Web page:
THE number of tourists visiting the hospital on the Isle of Wight increased by 12 per cent this year, with the heatwave putting added strain on the NHS.

The effects of the prolonged weather meant overall attendance at the Emergency Department at St Mary’s was up by five per cent.

The average number of visitors to A&E is 130 during the week, up to 150 at weekends.

However, during the summer months there were 170 patients during the week, with the number rising to 230 during one busy weekend in August.

Speaking at the Isle of Wight NHS Trust board, chief executive, Maggie Oldham said: “We have seen queues in our Emergency Department that I have not seen the likes of for many years.”

Mrs Oldham said the ‘very harsh summer’ had impacted all areas of the hospital.

She said: “We find ourselves at a winter level of activity at a time when we have got a summer profiling of staff.

“Rightly our good staff are on holiday, so we find ourselves in a situation where we have taken out the winter capacity and we have seen a surge in demand which has been extremely difficult for us to cope with.”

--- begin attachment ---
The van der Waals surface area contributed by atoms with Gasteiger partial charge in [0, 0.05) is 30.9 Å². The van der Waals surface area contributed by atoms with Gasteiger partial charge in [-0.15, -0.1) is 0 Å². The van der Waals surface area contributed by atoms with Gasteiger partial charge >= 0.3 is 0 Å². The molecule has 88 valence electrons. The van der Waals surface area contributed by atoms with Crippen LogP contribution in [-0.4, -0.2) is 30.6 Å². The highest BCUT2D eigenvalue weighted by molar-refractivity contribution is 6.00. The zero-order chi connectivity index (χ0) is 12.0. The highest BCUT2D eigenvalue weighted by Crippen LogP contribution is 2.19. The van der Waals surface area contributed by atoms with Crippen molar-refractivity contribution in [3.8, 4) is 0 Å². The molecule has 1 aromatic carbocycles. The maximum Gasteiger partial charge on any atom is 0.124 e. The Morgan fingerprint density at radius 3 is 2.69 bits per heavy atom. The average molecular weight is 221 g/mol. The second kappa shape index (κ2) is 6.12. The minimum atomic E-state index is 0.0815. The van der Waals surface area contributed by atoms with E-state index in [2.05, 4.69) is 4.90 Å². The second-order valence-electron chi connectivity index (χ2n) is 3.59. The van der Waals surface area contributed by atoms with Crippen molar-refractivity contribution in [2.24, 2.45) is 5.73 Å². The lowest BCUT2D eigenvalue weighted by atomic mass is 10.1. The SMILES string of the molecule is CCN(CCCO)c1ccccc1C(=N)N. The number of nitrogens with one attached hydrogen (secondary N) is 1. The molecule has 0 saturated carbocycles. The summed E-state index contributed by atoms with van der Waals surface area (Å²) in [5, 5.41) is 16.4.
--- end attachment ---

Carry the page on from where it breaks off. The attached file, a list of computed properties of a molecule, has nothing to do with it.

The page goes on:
Compton Ward, an additional ward used to handle winter pressures, was closed at the start of the summer due a lack of funding however, space had to be found to cope with the increased demand.

Mrs Oldham said: “As a result of the demand, we opened up 12 escalation beds last Sunday, and it will probably take us three or four weeks before we can close that ward down again.”

Once Compton Ward has closed again it will be used as a facility for managing services so other parts of the hospital can be deep cleaned. The space will then be used in case of another surge in demand.

During the heatwave, the NHS Trust also distributed posters across the Island, encouraging visitors to call 111, or check with a local pharmacy before attending A&E.

Mrs Oldham said: “While we recognise the important of tourism on our community, we need to do more to strengthen our primary care so we reduce the numbers of people who attend St Mary’s for issues that, if they were at home, they would seek help from their local practices.”